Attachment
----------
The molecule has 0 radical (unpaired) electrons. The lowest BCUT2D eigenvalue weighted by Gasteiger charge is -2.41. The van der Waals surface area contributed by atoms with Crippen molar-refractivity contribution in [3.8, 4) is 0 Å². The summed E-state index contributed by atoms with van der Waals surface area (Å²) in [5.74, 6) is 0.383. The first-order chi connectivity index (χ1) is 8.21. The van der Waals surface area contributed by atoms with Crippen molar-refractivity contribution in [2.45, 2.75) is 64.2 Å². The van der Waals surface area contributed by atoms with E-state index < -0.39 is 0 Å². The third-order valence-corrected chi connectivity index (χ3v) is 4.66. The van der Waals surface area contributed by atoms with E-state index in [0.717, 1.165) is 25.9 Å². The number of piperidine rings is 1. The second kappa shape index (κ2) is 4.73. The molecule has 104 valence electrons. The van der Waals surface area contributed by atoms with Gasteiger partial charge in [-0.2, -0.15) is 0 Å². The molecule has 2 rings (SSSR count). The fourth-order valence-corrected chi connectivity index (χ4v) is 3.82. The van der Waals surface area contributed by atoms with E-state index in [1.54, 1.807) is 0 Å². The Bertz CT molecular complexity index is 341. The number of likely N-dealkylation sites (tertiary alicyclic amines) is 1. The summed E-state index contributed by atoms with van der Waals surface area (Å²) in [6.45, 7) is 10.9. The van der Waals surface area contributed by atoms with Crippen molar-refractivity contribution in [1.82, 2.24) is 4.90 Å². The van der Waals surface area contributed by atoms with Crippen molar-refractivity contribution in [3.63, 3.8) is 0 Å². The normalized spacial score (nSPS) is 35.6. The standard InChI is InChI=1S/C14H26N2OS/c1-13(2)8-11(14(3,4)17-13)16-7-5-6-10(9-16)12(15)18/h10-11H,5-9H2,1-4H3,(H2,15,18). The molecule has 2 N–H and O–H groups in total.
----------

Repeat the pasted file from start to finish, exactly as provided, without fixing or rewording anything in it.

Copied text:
The molecule has 0 radical (unpaired) electrons. The lowest BCUT2D eigenvalue weighted by Gasteiger charge is -2.41. The van der Waals surface area contributed by atoms with Crippen molar-refractivity contribution in [3.8, 4) is 0 Å². The summed E-state index contributed by atoms with van der Waals surface area (Å²) in [5.74, 6) is 0.383. The first-order chi connectivity index (χ1) is 8.21. The van der Waals surface area contributed by atoms with Crippen molar-refractivity contribution in [2.45, 2.75) is 64.2 Å². The van der Waals surface area contributed by atoms with E-state index < -0.39 is 0 Å². The third-order valence-corrected chi connectivity index (χ3v) is 4.66. The van der Waals surface area contributed by atoms with E-state index in [0.717, 1.165) is 25.9 Å². The number of piperidine rings is 1. The second kappa shape index (κ2) is 4.73. The molecule has 104 valence electrons. The van der Waals surface area contributed by atoms with Gasteiger partial charge in [-0.2, -0.15) is 0 Å². The molecule has 2 rings (SSSR count). The fourth-order valence-corrected chi connectivity index (χ4v) is 3.82. The van der Waals surface area contributed by atoms with E-state index in [1.54, 1.807) is 0 Å². The Bertz CT molecular complexity index is 341. The number of likely N-dealkylation sites (tertiary alicyclic amines) is 1. The summed E-state index contributed by atoms with van der Waals surface area (Å²) in [6.45, 7) is 10.9. The van der Waals surface area contributed by atoms with Crippen molar-refractivity contribution in [1.82, 2.24) is 4.90 Å². The van der Waals surface area contributed by atoms with Crippen molar-refractivity contribution in [3.63, 3.8) is 0 Å². The normalized spacial score (nSPS) is 35.6. The standard InChI is InChI=1S/C14H26N2OS/c1-13(2)8-11(14(3,4)17-13)16-7-5-6-10(9-16)12(15)18/h10-11H,5-9H2,1-4H3,(H2,15,18). The molecule has 2 N–H and O–H groups in total.